The 2008 financial crisis, however, offered regulators a once-in-a-lifetime opportunity to expand their reach. The government’s narrative about the financial crisis, accepted by the media, claimed that any large financial institution could pose a danger to the financial system if it fails. The implication: Every large financial institution requires bank-like prudential regulation to prevent failure. Chief among these financial institutions were the illicit-sounding “shadow banks,” which were (not coincidentally) out-competing the regulated banking system.
The principal moving party in this effort has been the Financial Stability Board (FSB)—an international group of central bankers, finance ministers and financial regulators. In 2008, shortly after the financial crisis, the G-20 (the heads of government of the 20 major economies) met in Washington and charged the FSB with responsibility for developing plans to prevent another crisis.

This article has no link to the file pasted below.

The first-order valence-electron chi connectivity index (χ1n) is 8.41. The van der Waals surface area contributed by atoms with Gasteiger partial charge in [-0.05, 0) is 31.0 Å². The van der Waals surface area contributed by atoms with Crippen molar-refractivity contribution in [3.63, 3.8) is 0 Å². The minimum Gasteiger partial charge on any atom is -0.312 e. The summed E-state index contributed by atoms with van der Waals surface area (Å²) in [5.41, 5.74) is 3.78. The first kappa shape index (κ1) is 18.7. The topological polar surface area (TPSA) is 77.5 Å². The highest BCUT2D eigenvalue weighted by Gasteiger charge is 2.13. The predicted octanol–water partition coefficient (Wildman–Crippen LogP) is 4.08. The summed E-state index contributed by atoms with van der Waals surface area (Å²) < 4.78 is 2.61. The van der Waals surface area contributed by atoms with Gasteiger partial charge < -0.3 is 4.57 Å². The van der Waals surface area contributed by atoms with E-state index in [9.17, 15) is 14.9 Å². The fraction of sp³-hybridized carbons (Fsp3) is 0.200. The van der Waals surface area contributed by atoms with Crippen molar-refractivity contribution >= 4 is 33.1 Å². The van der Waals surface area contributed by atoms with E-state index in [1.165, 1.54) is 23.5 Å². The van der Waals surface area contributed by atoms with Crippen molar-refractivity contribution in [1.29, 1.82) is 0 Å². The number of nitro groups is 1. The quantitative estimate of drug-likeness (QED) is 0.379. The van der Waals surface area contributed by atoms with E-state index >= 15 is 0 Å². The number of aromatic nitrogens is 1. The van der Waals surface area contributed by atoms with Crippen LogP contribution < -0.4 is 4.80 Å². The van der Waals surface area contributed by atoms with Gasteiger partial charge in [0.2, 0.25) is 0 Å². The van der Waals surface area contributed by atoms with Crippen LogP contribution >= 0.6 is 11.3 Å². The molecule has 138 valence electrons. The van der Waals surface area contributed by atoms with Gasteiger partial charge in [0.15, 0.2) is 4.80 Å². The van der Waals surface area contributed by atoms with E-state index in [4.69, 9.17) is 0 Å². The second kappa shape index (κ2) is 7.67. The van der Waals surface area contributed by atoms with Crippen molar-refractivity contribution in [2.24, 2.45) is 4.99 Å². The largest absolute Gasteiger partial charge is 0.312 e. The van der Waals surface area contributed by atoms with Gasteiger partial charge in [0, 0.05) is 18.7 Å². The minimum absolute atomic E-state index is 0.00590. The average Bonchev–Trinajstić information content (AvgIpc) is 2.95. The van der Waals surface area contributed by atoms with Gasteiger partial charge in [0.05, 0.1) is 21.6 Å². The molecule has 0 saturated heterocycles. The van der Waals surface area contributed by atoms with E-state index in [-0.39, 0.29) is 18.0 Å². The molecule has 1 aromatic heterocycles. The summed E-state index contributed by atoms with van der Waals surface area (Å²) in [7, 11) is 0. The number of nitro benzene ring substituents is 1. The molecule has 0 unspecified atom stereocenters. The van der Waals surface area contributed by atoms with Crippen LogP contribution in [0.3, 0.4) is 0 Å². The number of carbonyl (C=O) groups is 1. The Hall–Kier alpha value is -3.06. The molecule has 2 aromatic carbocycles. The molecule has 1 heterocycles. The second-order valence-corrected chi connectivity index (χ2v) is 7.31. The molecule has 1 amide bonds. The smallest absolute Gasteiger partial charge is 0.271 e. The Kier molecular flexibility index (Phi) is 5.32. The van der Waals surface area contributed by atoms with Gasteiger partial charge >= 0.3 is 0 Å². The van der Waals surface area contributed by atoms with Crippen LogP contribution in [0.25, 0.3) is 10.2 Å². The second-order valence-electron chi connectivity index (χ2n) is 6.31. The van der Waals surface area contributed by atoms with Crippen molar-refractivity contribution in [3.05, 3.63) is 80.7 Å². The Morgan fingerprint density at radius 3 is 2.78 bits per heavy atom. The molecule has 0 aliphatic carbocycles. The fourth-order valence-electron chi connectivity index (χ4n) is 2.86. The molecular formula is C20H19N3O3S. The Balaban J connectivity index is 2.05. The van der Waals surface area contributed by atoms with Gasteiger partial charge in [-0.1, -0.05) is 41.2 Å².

The FSB has since moved aggressively, with the concurrence of the U.S. Treasury and the Federal Reserve (who are members, along with the Securities and Exchange Commission), to designate large financial firms as “systemically important financial institutions.” SIFIs are institutions that, supposedly, could cause a breakdown in the financial system if they fail. Thus far the FSB has designated 39 banks and nine insurance firms.
The FSB is now turning its sights on the securities business, reporting in September 2013 that it is “reviewing how to extend the SIFI Framework to global systemically important nonbank noninsurance (NBNI) financial institutions.” This category of firms, said the FSB, “includes securities broker dealers, finance companies, asset managers and investment funds, including hedge funds.”